I’m a journalist, travel writer, editor and copywriter based in Melbourne, Australia. I write pacy travel features, edit edifying websites and fashion flamboyant copy. My articles and photographs have appeared in publications worldwide, from inflight to interior design: I’ve visited every continent, and have lived in three. Want to work together? Drop me a line… 

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The Fullerton Sydney Hotel: the best high tea in Sydney?

Don your smartest, stretchiest pants and get ready for a truly extravagant afternoon tea.

As one who has devoured afternoon and high teas from London to Luxor, I can confidently report The Fullerton Hotel Sydney’s tiered tower shames most comers.

The two-tiered tower needed to be super sturdy, laden as it was with duck rillettes, white truffle egg mayonnaise sandwiches, layered smoked salmon mille-feuille topped with caviar, and lobster cosied up in a Boston Cornet a l’Oriental. It paraded a profusion of mini bagels and perfectly cut sandwich squares, and a pretty green pandan kaya lamington in a Sydney-Singapore mash-up.

Click here to read more about how to get a Singapore tang into your Sydney-bound life.


Rise of the phoenix: Melbourne in lockdown

It’s been a tough week for us Melburnians. Banned from every other state, curfews from 8pm, corralled to just 5km from our homes. This week, the city has been divided between sadness and anger. Friends have sobbed – in privacy or in public – mourning the loss of their former lives, while others – me included – are hot balls of rage at the stupidity of a few who have refused to listen to our doctors telling us to stop mingling, or more people will die.

I wrote this piece because I’m oddly patriotic about this city, because I need to voice how gutted I am about these restrictions on our lives, and also to reinforce my belief that they’re necessary to preserve our people. I also I know we’ll come out of this stronger, and that we will find unexpected reserves of creativity and beauty, that we will ensnare those dreams and ideas that, in our usual frantic lives, dance on the fringes of our peripheral vision, forgotten in the grind of the commute and clock punching.

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Once upon a time, Melbourne was a dag. You may love our laneways, live music, literature and lavish tables, but this town’s definitely been shabby around the edges in its past.

Born in Melbourne to parents who later fled north for the warmth of the tropics, my return visits to Melbourne as a child were nothing short of Alice arriving in a multicultural wonderland. Traipsing behind my gruff great-aunt, in her fur-lined coat perfumed with Alpine menthol cigarettes, she’d let me purchase our tickets from the (quite frankly, terrifying) conductor on the tram into the city, where we’d walk Swanston Street.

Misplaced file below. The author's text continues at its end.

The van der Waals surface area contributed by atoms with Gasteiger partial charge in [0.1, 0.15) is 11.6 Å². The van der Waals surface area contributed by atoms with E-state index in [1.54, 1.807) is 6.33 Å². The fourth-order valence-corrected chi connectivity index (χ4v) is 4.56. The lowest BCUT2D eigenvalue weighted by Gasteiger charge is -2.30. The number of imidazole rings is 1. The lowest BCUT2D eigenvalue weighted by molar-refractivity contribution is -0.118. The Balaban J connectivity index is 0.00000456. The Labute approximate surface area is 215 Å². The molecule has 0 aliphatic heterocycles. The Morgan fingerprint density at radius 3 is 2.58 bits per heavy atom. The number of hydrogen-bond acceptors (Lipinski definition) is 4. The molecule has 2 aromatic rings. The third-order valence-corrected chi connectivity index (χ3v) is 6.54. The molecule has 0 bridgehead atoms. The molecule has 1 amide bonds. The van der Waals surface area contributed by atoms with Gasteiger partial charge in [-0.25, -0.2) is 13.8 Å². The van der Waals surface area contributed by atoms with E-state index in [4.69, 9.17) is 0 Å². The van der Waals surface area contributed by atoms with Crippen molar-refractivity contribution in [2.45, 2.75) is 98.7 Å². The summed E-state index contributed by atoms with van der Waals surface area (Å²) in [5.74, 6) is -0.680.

We’d slow down past the delights of the Arthur Daley-styled London con man selling kangaroo-shaped opal necklaces on the way to the Coles Cafeteria on Bourke Street. Six floors up in a lift! She’d treat me to braised steak and onions, and dessert I didn’t have to share with a sibling. Walking through the city, I’d smell the rich scent of Greek souvlaki, taste lemony Italian gelato, hear sales pitches called in heavily accented English at the Queen Vic and South Melbourne fruit markets, where freshly skinned rabbits hung beside salamis of obscene lengths.

Later, I would wash my hands in the water wall and stare up into the looming interiors of the NGV, pausing especially for Tom Roberts’ and Frederick McCubbin’s Australian idylls painted in the wilderness of Box Hill nearly a century before I was born there.

What my great-aunt didn’t dwell on were the wee-washed laneways or the abandoned factories whose brick walls we’d hit our tennis balls against for hours, the rough band rooms with beer-washed floors and a mullet-topped clientele, and a railway depot in the city’s centre.

The city weathered the scorn poured on it from its northern rival, the Emerald City, with its greed-is-good suits and aerobics classes in front of the Opera House. Truth be told, Sydney just did a far better PR job on itself in the 80s and 90s, with its waterfront beauty, money worship and bicentennial bluster.

In retaliation, the Melbourne scene crawled out from its underground lair and laid itself bare to the world. Cheap rents, laid-back laws and low expectations fuelled the spawning of tiny specialist cafes, the 10-person bars, the curious design shops, the wee art spaces wedged into street corners.  It’s a truism that if you walk down a darkened lane in Sydney, you expect to be mugged. Walk down a darkened lane in Melbourne and find…the hottest bar that everyone’s talking about: if you can’t find it, it must be sensational.